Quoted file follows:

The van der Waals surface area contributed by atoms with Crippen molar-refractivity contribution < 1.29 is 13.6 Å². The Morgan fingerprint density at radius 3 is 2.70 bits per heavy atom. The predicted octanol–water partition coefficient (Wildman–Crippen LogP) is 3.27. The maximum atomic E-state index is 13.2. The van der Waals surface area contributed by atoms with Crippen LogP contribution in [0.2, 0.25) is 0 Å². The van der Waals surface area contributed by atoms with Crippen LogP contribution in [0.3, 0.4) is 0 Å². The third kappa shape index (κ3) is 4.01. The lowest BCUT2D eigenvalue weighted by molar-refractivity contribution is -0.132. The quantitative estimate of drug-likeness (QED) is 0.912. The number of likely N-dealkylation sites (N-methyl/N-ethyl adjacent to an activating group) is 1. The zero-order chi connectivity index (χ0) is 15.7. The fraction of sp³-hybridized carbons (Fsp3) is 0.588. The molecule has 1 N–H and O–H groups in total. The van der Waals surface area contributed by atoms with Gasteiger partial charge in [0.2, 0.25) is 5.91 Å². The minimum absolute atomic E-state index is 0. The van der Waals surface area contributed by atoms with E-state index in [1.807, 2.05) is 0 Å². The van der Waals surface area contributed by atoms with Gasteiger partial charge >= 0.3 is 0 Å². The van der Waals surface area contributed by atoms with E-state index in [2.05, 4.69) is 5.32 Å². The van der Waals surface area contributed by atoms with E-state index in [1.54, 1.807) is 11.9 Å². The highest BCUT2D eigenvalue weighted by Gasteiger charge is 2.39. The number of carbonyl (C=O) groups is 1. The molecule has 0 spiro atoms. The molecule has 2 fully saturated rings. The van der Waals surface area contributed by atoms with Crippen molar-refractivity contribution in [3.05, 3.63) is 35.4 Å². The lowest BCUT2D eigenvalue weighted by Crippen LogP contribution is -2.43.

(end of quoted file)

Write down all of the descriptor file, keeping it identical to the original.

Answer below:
The van der Waals surface area contributed by atoms with Crippen molar-refractivity contribution < 1.29 is 13.6 Å². The Morgan fingerprint density at radius 3 is 2.70 bits per heavy atom. The predicted octanol–water partition coefficient (Wildman–Crippen LogP) is 3.27. The maximum atomic E-state index is 13.2. The van der Waals surface area contributed by atoms with Crippen LogP contribution in [0.2, 0.25) is 0 Å². The van der Waals surface area contributed by atoms with Crippen LogP contribution in [0.3, 0.4) is 0 Å². The third kappa shape index (κ3) is 4.01. The lowest BCUT2D eigenvalue weighted by molar-refractivity contribution is -0.132. The quantitative estimate of drug-likeness (QED) is 0.912. The number of likely N-dealkylation sites (N-methyl/N-ethyl adjacent to an activating group) is 1. The zero-order chi connectivity index (χ0) is 15.7. The fraction of sp³-hybridized carbons (Fsp3) is 0.588. The molecule has 1 N–H and O–H groups in total. The van der Waals surface area contributed by atoms with Gasteiger partial charge in [0.2, 0.25) is 5.91 Å². The minimum absolute atomic E-state index is 0. The van der Waals surface area contributed by atoms with E-state index in [1.807, 2.05) is 0 Å². The van der Waals surface area contributed by atoms with Gasteiger partial charge >= 0.3 is 0 Å². The van der Waals surface area contributed by atoms with E-state index in [2.05, 4.69) is 5.32 Å². The van der Waals surface area contributed by atoms with E-state index in [1.54, 1.807) is 11.9 Å². The highest BCUT2D eigenvalue weighted by Gasteiger charge is 2.39. The number of carbonyl (C=O) groups is 1. The molecule has 0 spiro atoms. The molecule has 2 fully saturated rings. The van der Waals surface area contributed by atoms with Crippen molar-refractivity contribution in [3.05, 3.63) is 35.4 Å². The lowest BCUT2D eigenvalue weighted by Crippen LogP contribution is -2.43.